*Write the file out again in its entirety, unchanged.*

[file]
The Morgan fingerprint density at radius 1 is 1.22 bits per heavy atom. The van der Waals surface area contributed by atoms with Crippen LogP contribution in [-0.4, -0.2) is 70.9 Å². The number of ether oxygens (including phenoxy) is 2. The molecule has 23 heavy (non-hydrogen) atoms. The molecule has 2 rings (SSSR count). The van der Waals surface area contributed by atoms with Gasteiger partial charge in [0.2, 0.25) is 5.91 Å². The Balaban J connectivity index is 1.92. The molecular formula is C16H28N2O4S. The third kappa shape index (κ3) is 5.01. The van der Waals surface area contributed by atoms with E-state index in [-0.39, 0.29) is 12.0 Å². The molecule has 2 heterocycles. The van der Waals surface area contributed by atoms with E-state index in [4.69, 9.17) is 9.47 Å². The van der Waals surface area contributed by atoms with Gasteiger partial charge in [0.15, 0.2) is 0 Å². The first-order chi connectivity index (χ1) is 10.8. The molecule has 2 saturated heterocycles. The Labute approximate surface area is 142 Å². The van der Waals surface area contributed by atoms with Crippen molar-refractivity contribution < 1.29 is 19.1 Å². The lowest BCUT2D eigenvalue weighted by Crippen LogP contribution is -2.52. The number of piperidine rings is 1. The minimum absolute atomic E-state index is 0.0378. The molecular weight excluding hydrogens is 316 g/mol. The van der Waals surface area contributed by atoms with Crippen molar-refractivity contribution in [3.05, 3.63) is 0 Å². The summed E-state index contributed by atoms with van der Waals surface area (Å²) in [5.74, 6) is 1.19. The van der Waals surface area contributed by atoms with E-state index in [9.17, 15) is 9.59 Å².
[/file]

The Morgan fingerprint density at radius 1 is 1.22 bits per heavy atom. The van der Waals surface area contributed by atoms with Crippen LogP contribution in [-0.4, -0.2) is 70.9 Å². The number of ether oxygens (including phenoxy) is 2. The molecule has 23 heavy (non-hydrogen) atoms. The molecule has 2 rings (SSSR count). The van der Waals surface area contributed by atoms with Gasteiger partial charge in [0.2, 0.25) is 5.91 Å². The Balaban J connectivity index is 1.92. The molecular formula is C16H28N2O4S. The third kappa shape index (κ3) is 5.01. The van der Waals surface area contributed by atoms with E-state index in [-0.39, 0.29) is 12.0 Å². The molecule has 2 heterocycles. The van der Waals surface area contributed by atoms with E-state index in [4.69, 9.17) is 9.47 Å². The van der Waals surface area contributed by atoms with Gasteiger partial charge in [0.15, 0.2) is 0 Å². The first-order chi connectivity index (χ1) is 10.8. The molecule has 2 saturated heterocycles. The Labute approximate surface area is 142 Å². The van der Waals surface area contributed by atoms with Crippen molar-refractivity contribution < 1.29 is 19.1 Å². The lowest BCUT2D eigenvalue weighted by Crippen LogP contribution is -2.52. The number of piperidine rings is 1. The minimum absolute atomic E-state index is 0.0378. The molecular weight excluding hydrogens is 316 g/mol. The van der Waals surface area contributed by atoms with Crippen molar-refractivity contribution in [3.05, 3.63) is 0 Å². The summed E-state index contributed by atoms with van der Waals surface area (Å²) in [5.74, 6) is 1.19. The van der Waals surface area contributed by atoms with E-state index in [9.17, 15) is 9.59 Å².